Government Needs To Better Support ‘Newcomer Children’

17 May 2010 News

GOVERNMENT does not have accurate information on newcomer children living in Northern Ireland according to the Northern Ireland Commissioner for Children and Young People (NICCY), Patricia Lewsley.

The Commissioner said the lack of accurate and accessible information on asylum-seeking families, unaccompanied children or child refugees makes it very difficult to provide them with the support they need.

“Greater visibility needs to be brought to the experiences of these children, who can be more vulnerable to exploitation, abuse and poor education,” said Ms Lewsley.

“No single body is responsible for gathering information on newcomer children in Northern Ireland; yet unofficial figures suggest the number is increasing. I am concerned at the approach the Government has taken, and although I welcome initiatives in schools which help encourage integration, more still needs to be done to address their needs.

“I also welcome the commitment given in the Conservative and Liberal Democrat Coalition Agreement on ending the detention of asylum-seeking and refugee children, which brings the United Kingdom one step closer to respecting and upholding children rights and recognises that we should treat children as children first and foremost, no matter what their immigration status.

“However, I am concerned that there is no mention of families in the statement, leaving wide open the possibility that families could be split up, damaging children’s welfare and wellbeing. I will continue to work hard with the Government to reach a common understanding about practical approaches around this.”

The Commissioner said that there are several actions the Government could do to provide better support to newcomer children in Northern Ireland.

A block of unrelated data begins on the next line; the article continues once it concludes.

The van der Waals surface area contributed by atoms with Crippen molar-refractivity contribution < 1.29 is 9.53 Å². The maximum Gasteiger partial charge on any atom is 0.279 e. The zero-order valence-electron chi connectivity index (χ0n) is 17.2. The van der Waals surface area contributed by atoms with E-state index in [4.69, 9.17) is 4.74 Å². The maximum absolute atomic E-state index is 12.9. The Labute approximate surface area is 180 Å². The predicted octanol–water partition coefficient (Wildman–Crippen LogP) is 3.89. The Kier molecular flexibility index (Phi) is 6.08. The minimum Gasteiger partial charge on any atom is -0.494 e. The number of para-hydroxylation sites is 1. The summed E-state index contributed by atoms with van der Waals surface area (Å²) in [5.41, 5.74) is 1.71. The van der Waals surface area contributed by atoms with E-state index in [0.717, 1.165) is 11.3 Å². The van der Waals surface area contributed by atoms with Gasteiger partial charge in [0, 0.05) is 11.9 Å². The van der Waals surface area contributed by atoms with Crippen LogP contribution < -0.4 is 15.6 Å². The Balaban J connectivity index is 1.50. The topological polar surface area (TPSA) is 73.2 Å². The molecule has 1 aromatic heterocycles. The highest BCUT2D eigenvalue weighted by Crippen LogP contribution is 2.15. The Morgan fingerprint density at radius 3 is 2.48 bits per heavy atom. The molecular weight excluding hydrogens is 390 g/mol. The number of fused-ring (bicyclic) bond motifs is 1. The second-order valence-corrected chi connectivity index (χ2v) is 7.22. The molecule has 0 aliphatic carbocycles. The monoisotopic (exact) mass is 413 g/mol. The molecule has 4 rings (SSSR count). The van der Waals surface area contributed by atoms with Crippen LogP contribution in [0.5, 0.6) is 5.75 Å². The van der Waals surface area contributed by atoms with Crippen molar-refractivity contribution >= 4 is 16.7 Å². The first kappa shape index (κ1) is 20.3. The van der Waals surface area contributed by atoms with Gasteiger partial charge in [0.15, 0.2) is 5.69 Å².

“Making sure children and young people are safe should be one of the Government’s highest priorities.

“Revising the current approach, making sure the UK Border Agency safeguards the welfare of asylum-seeking children; addressing barriers facing newcomer children in education; and gathering accurate data would be a welcome start.

“I would also encourage the Government here and in Westminster to take into consideration the recommendations from the United Nations Committee on the Rights of the Child to strengthen its efforts to provide these children and young people with the services they need.

“This month, as part of my ongoing ‘Make it Right’ campaign, children and young people have been working with me to highlight some of these challenges.”

To find out more about NICCY’s Make it Right campaign or to get involved email, or call 028 90311616.



For more information please contact Sharon Whittaker, Communication Officer at NICCY on or 028 9031 1616.


– NICCY’s statutory powers are limited by the excepted status of immigration. NICCY is precluded from dealing with matters regarding the immigration status of children and young people living in Northern Ireland. However, NICCY’s remit does include public bodies in Northern Ireland which are responsible for the delivery of services to migrant children.

– NICCY wants the UK Border Agency to carry out its functions in a way that promotes and safeguards the welfare of children.

– NICCY wants education policy and practice to continue to address barriers to newcomer children’s school education.

– NICCY wants accurate, disaggregated data to be recorded and published regarding newcomer children in Northern Ireland.

– If you would like to receive a copy of this month’s policy briefing on newcomer children please contact NICCY on 028 9031 1616.